Many patients still fell sick from the Delta variant despite receiving the jab, data shows (Image: POOL/AFP via Getty Images)

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A third of A&E Covid patients infected with the Delta variant had received at least one jab, data shows.

Of the 1,234 people who attended emergency units in England with the strain, 825 were unvaccinated, the equivalent of 67% of the patients.

The Public Health England data, which covers the period from February 1 to June 7, showed that the other patients had recently received at least one vaccine jab.

The figures could now raise questions about the effectiveness of jabs against the variant, as patients still became sick enough to require hospital treatment even after having one or two doses.

Some 220 patients attended hospital more than 21 days after their first dose of a vaccine, while 83 were over 14 days after their second jab.

Public Health England also revealed that 19 people who had at least one dose of a Covid vaccine had died with the Delta variant as of June 7 – although this is a very low number when compared to deaths overall.

There is still uncertainty about how effective vaccines are against the Delta variant
(Image: Adam Gerrard / Sunday Mirror)

In total, 42 people died with the variant in England as of June 7, 23 of whom were unvaccinated.

Seven were more than 21 days after their first dose of a vaccine and 12 were over 14 days after their second jab.

Cases of the Delta variant in the UK have more than doubled in a week, according to new data, fuelling fears the lockdown may be extended beyond June 21.

Public Health England believe the new strain is 60% more transmissible than the Alpha variant, which was first detected in Kent.

This is far higher than Deputy Chief Medical Officer Jonathan Van-Tam's previous estimate of 25%.

It comes after a study suggested the Pfizer vaccine provided less protection against the Delta strain, which was first detected in India, than other variants.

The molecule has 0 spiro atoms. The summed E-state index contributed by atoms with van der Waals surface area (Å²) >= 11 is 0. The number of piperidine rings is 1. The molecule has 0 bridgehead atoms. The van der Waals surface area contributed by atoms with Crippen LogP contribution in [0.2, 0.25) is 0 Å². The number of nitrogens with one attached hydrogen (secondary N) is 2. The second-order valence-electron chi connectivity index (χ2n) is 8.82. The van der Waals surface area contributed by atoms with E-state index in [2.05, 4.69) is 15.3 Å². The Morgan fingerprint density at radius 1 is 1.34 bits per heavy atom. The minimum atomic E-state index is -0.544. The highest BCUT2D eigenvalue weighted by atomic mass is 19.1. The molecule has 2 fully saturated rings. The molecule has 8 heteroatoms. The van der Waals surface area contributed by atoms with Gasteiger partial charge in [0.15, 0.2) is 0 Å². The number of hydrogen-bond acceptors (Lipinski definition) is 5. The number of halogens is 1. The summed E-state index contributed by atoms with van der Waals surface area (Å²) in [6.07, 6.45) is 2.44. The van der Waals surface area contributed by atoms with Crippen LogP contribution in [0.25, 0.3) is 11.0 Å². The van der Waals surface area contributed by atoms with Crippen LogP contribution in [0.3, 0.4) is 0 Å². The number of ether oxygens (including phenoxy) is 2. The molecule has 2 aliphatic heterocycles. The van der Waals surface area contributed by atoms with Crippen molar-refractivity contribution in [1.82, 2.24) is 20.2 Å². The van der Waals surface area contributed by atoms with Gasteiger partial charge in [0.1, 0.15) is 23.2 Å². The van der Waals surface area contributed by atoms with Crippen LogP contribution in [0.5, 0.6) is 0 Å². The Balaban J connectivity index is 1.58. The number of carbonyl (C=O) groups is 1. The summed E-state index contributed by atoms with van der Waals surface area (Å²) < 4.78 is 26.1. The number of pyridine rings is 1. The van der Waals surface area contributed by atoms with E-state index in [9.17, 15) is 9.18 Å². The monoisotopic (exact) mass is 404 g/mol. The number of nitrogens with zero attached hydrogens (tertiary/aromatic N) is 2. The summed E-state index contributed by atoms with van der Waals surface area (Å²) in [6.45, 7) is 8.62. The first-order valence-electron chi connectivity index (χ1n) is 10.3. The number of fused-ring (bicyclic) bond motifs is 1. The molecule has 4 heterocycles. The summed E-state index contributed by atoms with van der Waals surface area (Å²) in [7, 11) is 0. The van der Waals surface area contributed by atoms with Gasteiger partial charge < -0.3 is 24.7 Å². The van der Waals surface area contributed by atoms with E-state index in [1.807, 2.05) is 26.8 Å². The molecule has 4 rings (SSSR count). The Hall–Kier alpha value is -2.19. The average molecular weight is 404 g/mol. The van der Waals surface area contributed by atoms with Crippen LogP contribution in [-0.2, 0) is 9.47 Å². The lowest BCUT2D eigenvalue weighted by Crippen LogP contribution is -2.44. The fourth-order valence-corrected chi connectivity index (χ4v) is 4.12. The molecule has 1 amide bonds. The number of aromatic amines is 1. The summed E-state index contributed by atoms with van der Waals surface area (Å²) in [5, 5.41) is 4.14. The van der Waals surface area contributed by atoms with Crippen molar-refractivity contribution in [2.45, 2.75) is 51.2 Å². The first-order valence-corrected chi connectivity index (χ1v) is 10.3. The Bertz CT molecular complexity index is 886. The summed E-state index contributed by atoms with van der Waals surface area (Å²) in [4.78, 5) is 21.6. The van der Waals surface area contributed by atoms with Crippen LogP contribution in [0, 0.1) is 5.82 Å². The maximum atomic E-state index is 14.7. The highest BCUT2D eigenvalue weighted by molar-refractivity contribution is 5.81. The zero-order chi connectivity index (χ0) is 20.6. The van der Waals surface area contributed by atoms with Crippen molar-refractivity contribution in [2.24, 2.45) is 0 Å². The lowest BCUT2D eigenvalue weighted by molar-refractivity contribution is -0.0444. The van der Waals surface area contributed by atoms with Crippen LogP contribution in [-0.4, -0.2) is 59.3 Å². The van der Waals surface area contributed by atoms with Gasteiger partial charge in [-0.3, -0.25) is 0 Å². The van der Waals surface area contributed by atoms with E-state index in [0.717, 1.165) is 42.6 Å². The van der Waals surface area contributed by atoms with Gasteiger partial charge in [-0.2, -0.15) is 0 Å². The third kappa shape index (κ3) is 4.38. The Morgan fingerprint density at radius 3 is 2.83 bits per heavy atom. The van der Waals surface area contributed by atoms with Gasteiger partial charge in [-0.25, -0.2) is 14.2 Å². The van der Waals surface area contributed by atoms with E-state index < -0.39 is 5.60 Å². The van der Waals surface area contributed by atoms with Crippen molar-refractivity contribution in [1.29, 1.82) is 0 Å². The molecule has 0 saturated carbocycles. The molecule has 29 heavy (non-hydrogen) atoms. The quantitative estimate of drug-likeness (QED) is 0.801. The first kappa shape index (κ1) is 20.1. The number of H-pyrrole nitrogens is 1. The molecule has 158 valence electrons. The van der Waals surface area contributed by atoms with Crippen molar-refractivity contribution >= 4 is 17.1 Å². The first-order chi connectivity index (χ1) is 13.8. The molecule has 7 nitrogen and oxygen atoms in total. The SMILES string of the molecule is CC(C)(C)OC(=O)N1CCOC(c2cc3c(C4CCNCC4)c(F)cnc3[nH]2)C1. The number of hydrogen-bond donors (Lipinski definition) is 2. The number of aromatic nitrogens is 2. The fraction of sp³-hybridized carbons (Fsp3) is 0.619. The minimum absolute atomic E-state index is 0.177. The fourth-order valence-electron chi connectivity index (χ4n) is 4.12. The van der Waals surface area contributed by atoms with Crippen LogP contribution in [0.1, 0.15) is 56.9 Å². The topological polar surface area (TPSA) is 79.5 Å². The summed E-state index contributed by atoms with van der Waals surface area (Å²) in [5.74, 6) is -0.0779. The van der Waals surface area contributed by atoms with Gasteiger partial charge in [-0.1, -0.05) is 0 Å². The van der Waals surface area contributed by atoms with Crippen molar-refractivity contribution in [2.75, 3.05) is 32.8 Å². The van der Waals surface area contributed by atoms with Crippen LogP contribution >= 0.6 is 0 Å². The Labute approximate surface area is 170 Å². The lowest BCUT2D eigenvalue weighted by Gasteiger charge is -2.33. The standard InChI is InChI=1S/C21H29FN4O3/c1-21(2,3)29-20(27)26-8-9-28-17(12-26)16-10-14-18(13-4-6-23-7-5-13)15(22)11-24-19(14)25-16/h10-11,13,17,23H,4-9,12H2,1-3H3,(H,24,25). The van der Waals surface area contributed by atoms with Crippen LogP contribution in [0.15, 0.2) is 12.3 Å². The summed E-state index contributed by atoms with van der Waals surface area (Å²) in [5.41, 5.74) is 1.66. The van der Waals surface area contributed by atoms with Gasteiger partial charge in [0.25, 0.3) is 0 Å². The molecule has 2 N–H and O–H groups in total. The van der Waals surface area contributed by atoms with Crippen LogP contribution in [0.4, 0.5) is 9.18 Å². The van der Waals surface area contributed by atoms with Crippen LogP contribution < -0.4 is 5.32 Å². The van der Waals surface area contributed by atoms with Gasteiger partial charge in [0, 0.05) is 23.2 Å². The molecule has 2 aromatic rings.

There is still uncertainty over how effective the jabs are in preventing people infected with the Delta variant from falling seriously ill and even dying.

Earlier this week, Professor Neil Ferguson, of Imperial College London, said that "in the next few weeks" experts hope to be able to see more clearly what the ratio is between hospital admissions and cases.

However he added that it was already known that "vaccination has fundamentally changed that ratio" for the better.

Chris Hopson, the chief executive of NHS Providers, also previously said the number of people in hospital with the Delta variant was not increasing "very significantly".

The impact of vaccines on the Delta variant should become clearer in the coming weeks, an expert said
(Image: Getty Images)

He insisted the vaccines appear to have "broken the chain" between catching coronavirus and becoming seriously ill.

He told BBC Breakfast that many of those in hospital in Bolton – which has the highest number of cases of the Delta variant in England – were younger than in previous waves of the pandemic.

It is understood there are GPs in Bolton who have begun offering vaccines at a 28-day gap, in the face of pressure not to waste any doses.

Speaking about hospitals, Mr Hopson said on Saturday: "The people who came in this time round were actually a lot younger and were a lot less at risk of very serious complication, less at risk of death, and what that means is that they were less demand on critical care.

"What we think we can start to say now, based on that experience, is that it does look as though the vaccines have broken the chain between catching Covid-19 and potentially being very, very seriously ill and potentially dying.

"There were very, very few people who have had those double jabs and had been able to have that build-up of protection after those jabs."